Saturday, December 15, 2018
Leon Coetzer

Leon Coetzer

Jubilee Platinum

LEON Coetzer and Jubilee chairman Colin Bird are nothing if not agile. Jubilee was going to offer innovative processing technology to platinum miners, until platinum fell out of favour. When South Africa was going through crippling load shedding, Jubilee was selling electricity. In the last 18 months, coinciding with stronger chrome prices, Coetzer has been signing up partnerships to process platinum group metals and chrome tailings, and the company has changed its name slightly (Jubilee Metals Group) to reflect the different focus. The latest deal with BMR Group extends Jubilee’s activities into Zambia, just as bigger South African miners are hunting geographical diversification. Coetzer is typically grandiose in his description of the deal as “... in line with our mission to take our brand and expertise across country borders and commodities”. Revenue has soared after these moves but profits have not yet followed, and Jubilee retains its minnow status. Is this about to change? Possibly. Jubilee attracted £4.5m in institutional support from two UK-listed wealth funds in January, a massive thumbs-up for the firm’s strategy according to Coetzer. Longer term, it holds a valid mining right for Tjate, but in the use-it-or-lose it context of South African mineral rights ownership the licence may have dubious value. It could sell Tjate – not easy in this platinum market – or develop it, but first things first for Coetzer and team.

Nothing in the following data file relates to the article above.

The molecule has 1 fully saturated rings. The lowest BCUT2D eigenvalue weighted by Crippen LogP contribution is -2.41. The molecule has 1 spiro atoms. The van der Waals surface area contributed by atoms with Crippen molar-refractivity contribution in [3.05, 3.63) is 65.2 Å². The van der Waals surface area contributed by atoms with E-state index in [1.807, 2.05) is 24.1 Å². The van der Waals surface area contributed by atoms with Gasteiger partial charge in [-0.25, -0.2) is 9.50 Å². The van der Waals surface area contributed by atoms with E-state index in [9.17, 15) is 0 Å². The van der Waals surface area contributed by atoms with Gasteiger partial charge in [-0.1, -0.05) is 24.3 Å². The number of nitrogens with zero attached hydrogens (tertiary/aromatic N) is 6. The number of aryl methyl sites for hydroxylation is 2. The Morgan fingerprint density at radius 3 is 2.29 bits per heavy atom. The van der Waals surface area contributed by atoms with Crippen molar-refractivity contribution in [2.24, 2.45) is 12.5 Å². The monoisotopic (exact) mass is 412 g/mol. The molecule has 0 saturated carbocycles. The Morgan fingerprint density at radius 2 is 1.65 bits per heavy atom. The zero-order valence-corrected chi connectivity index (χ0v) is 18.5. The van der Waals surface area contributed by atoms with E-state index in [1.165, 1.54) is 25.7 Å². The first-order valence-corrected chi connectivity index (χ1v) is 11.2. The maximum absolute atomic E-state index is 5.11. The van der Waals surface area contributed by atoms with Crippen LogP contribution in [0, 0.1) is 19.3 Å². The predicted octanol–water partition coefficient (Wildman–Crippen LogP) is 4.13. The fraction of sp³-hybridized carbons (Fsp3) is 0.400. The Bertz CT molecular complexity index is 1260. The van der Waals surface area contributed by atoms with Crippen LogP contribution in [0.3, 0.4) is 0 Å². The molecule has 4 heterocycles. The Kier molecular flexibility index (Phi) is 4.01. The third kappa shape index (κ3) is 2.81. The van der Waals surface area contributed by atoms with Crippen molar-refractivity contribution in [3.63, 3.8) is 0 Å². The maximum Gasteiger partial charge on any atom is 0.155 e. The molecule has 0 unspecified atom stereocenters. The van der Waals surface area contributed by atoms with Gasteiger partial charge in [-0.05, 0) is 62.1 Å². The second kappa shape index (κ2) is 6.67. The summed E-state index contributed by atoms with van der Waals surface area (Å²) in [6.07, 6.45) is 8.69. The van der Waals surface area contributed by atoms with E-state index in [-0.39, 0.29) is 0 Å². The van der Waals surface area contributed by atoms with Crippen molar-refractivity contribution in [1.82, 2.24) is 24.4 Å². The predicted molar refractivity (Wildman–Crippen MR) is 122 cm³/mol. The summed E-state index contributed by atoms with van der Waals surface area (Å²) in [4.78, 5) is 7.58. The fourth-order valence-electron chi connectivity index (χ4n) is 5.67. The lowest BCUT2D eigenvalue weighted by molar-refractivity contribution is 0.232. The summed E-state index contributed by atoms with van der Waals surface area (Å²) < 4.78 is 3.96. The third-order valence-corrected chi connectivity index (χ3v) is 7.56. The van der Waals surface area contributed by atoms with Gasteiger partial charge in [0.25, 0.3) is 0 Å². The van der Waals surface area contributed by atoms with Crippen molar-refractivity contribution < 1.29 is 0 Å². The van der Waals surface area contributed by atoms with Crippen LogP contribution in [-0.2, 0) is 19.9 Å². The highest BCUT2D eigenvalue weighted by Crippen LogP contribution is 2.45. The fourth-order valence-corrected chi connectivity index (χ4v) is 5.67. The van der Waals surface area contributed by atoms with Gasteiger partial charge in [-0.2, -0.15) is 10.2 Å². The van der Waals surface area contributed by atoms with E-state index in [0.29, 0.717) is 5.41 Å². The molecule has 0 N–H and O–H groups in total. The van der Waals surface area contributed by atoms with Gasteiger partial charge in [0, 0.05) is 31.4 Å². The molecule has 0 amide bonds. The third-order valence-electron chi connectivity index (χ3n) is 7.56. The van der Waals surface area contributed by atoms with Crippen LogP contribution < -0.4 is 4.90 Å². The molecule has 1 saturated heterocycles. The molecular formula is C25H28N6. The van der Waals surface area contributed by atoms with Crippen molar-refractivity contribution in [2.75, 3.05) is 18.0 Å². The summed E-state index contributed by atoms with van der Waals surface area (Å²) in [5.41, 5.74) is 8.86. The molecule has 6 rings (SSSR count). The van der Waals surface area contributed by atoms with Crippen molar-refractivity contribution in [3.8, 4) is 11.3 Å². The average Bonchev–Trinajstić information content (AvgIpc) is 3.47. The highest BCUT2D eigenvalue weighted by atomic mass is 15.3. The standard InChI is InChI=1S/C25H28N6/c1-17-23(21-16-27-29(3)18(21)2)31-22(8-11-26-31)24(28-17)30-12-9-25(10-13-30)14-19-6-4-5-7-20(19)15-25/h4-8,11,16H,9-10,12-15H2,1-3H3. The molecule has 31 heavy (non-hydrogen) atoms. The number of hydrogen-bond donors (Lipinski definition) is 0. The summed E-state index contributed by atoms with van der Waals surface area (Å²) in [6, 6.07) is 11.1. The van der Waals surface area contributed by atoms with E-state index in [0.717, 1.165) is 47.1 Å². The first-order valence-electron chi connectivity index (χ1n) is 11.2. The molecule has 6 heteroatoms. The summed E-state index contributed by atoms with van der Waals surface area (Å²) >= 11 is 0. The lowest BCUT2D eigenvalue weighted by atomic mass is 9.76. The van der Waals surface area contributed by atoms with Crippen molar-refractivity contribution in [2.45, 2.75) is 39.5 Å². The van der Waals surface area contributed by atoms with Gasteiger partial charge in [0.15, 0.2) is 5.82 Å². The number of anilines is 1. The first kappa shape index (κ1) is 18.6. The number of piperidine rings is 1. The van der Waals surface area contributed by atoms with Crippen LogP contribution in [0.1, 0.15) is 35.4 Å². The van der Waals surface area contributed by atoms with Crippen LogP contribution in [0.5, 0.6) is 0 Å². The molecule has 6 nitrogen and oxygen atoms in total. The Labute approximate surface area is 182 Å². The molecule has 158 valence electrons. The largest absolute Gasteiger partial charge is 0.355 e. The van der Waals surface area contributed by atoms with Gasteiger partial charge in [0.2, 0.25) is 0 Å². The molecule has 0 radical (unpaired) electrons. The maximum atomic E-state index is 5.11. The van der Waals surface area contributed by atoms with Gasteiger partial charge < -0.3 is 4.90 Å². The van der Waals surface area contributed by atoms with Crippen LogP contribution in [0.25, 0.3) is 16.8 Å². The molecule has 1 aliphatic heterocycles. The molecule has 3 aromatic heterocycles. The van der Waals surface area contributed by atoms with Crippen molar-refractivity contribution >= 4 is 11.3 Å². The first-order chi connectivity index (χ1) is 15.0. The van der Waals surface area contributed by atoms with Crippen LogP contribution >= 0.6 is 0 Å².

As an adviser to the process engineering faculties at the Universities of Pretoria and Stellenbosch (his alma mater), Coetzer’s technical abilities are beyond question. He spent about 20 years in the Anglo American group, mostly at Anglo Platinum, where he was head of process control and instrumentation just before he resigned to move to a far smaller organisation.